Ranking All the Chevelle Studio Albums

Chevelle

Rock group Chevelle has long been regarded as one of the most dynamic bands of their type. They were formed in 1995 when two brothers, Sam and Pete Loeffler, decided to do something formal with their musical talent. They brought along Matt Scott as part of the band, although they would replace him the following year with another brother, Joe. Over the years, they have put out nine studio albums. Here they are, ranked from number nine to number one. There are even YouTube links for each album.

9. The North Corridor (2016)

 

This was the eighth studio album produced by the band and it’s memorable for a couple of different reasons. First and foremost, it is considered by many as the band’s most aggressive album ever produced, complete with a lot of dark music and heavy topics that run their way throughout the album. In addition, the band allowed pre-orders of the album on their website and there was such a response from the fans that the website crashed before the majority of fans could pre-order their album. As such, the band unanimously made the decision to sign every single copy that was pre-ordered as a way of making amends for the inconvenience.

8. Vena Sera (2007)

 

It shouldn’t really come as any surprise that this fourth studio album has a lot of heartfelt songs on it when you consider the fact that the name of the album itself loosely translates to the word “blood” in Latin. Perhaps the most surprising thing is that with the exception of only one or two songs, everything else on the album was written by the brothers themselves. It didn’t take long for the album to reach number two on the Billboard Hot 100 chart, selling roughly sixty two thousand copies within the first week of its release.

7. This Type of Thinking (Could Do Us In) (2004)

 

This was the band’s third studio album and while it was largely a commercial success, it didn’t manage to top the album that the band had previously done. Years after the album was released, many of the band members started speaking out about how much pressure their label, Epic Records, was putting on them to get the album done from start to finish in a matter of only four months. They also confessed that the record label was putting a great deal of pressure on them to achieve a level of success that was even higher than what they had done with their previous album, which was certified platinum. This one eventually also went platinum, but it never quite achieved the level of success that the record label had hoped.

6. Point #1 (1999)

 

This was the band’s first studio album. There are a lot of things about this particular example that are different from everything else the band has done, namely the fact that it was produced on a different record label called Squint Records. By default, that means that this particular album also saw the band working with a different producer. In reality, the album was not really all that successful from a commercial standpoint. Nevertheless, the band switched to a new label and a different producer, and they started producing music that fans loved to hear from this point forward.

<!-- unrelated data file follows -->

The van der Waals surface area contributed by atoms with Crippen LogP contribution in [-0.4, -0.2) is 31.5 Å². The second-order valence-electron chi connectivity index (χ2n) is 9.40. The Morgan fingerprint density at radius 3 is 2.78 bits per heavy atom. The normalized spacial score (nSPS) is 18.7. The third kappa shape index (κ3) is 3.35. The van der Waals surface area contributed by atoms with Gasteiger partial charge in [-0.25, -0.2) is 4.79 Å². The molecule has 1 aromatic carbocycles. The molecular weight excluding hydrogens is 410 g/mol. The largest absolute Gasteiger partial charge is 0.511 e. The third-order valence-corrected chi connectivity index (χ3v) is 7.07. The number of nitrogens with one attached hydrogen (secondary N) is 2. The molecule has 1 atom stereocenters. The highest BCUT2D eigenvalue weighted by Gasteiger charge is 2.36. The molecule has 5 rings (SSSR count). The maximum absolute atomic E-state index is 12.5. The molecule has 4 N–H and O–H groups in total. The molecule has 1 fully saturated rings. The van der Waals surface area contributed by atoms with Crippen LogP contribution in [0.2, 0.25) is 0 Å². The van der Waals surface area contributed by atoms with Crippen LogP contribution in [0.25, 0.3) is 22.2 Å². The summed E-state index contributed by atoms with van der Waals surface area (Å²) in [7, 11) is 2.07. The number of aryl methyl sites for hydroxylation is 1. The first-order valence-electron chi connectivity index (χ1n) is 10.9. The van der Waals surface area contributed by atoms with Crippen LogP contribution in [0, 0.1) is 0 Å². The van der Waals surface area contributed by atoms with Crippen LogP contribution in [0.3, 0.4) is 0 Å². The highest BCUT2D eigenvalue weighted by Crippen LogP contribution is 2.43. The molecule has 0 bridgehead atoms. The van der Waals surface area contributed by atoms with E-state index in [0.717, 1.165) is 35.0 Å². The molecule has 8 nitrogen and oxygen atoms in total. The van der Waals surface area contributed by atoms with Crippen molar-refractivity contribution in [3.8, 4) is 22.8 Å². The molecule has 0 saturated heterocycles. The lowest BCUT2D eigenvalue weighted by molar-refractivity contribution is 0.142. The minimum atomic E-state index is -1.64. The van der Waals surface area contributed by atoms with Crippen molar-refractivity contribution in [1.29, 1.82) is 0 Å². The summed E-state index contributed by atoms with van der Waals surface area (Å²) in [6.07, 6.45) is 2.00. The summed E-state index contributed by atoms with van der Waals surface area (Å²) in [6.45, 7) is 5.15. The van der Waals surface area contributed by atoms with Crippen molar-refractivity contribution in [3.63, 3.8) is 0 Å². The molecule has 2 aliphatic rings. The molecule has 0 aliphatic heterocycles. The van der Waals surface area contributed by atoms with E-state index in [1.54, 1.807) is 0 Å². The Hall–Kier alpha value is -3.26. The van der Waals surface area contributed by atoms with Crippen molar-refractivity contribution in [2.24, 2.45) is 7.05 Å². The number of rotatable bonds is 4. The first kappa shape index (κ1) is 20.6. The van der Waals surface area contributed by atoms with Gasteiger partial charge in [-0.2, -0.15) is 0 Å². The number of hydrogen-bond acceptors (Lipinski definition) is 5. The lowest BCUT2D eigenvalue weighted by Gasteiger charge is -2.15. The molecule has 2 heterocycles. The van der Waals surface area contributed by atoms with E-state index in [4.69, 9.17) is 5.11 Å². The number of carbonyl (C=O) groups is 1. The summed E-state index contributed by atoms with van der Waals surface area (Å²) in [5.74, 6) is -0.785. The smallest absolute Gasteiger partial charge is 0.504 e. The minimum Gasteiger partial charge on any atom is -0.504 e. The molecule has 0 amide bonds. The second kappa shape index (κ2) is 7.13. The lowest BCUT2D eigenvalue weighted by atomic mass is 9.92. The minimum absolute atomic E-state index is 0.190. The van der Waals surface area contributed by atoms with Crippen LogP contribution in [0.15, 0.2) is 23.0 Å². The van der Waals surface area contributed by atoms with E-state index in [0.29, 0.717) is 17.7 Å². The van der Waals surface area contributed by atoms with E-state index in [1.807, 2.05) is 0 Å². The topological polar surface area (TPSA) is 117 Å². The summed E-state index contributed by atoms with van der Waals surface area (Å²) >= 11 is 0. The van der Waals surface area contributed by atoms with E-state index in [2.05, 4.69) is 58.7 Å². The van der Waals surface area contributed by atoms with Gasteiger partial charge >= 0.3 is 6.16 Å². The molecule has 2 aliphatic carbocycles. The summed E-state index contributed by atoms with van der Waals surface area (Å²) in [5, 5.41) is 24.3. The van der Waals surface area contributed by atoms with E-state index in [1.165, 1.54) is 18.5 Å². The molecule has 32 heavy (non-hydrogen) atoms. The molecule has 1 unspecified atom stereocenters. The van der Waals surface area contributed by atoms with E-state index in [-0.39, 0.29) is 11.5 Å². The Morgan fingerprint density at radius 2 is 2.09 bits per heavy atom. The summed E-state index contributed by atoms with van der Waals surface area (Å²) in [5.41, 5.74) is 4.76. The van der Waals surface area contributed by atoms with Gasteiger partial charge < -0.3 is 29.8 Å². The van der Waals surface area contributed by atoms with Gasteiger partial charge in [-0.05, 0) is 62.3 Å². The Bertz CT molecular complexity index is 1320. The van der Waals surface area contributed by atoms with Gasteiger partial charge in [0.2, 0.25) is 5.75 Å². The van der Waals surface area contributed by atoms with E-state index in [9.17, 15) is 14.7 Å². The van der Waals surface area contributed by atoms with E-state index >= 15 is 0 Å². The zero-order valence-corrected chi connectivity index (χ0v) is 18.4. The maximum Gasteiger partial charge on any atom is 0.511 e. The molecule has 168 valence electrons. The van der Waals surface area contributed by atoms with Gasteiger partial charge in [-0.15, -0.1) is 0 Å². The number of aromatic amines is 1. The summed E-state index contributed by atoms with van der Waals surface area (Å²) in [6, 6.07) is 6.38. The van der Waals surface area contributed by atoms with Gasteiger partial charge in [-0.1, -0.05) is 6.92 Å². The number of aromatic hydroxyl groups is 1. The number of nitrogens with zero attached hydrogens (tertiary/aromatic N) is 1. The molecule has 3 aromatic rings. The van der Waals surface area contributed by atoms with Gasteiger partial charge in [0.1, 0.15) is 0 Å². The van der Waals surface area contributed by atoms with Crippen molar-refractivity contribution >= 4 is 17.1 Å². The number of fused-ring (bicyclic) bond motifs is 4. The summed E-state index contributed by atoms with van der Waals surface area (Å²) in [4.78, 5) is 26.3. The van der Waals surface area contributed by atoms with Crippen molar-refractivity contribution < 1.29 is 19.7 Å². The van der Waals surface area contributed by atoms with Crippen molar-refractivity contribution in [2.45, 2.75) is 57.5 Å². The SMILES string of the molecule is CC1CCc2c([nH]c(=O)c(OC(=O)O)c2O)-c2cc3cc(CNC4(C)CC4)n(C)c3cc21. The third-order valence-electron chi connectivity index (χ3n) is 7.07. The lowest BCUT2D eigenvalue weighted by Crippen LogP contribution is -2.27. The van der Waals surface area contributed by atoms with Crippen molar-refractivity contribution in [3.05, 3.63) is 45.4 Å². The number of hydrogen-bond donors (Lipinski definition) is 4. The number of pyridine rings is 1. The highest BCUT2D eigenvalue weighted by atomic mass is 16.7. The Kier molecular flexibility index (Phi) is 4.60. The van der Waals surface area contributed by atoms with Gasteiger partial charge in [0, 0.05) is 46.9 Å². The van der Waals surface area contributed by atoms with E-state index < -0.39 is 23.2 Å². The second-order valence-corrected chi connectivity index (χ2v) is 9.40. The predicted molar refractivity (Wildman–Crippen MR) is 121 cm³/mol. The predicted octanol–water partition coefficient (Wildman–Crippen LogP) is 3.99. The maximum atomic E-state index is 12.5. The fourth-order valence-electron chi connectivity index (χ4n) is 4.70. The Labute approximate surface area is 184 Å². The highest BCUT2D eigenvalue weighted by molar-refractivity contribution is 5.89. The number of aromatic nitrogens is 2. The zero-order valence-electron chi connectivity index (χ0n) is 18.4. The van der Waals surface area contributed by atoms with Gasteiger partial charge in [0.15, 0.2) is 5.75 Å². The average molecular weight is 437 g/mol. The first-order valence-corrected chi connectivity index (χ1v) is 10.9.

5. Niratias (2021)

 

This, their ninth and final (so far) studio album, offers a dramatic departure from the band’s previous work. It is the very definition of a concept album, one that deals with the types of topics that confuse and confound people from all walks of life. Those topics include the practical side of things like dealing with the loss of a loved one or wishing you could go back and change the past. Many of the songs also center around the topic of not trusting those in positions of authority. On the other side of the spectrum, you have more existential topics such as the possibility of interstellar travel.

4. Hats Off to the Bull (2011)

 

The band’s sixth studio album sold 239,000 copies in the United States. Perhaps the most notable thing about it is that the band wrote a song entitled “Clones” that dealt with their feelings toward comments that they were trying to impersonate the sound of another band, Tool. Obviously, they didn’t particularly care for being told that they were merely copying the work of someone else. The song serves as their way of openly dealing with that criticism.

3. La Gargola (2014)

 

The thing that fans most likely associate with this, the band’s seventh album, is the fact that the band members released their own brand of beer immediately after the album’s release, forever tying the two together by using the same artwork on both the album cover and the beer label. That artwork includes having one of the band members stand alone while wearing a plague doctor mask. At the very least, it’s not something that will soon be forgotten. Fortunately, the songs were well received by fans and the album eventually became a hit.

2. Wonder What’s Next (2002)

 

This was undoubtedly the album that put the band on everybody’s radar. As a matter of fact, it was because of this album that they were ultimately asked to participate in Ozzfest during 2003. They even got a slot on the main stage, something that most bands would practically kill for. As far as the album itself is concerned, it is easily their most successful venture. To date, more than two million copies have been sold.

1. Sci-Fi Crimes (2009)

 

This was their fifth studio album. In addition to including such influential songs as “This Circus,” “Shameful Metaphors” and “The Clincher,” the album also featured artwork that had been painted by band member and bassist Dean Bernardini as its cover.

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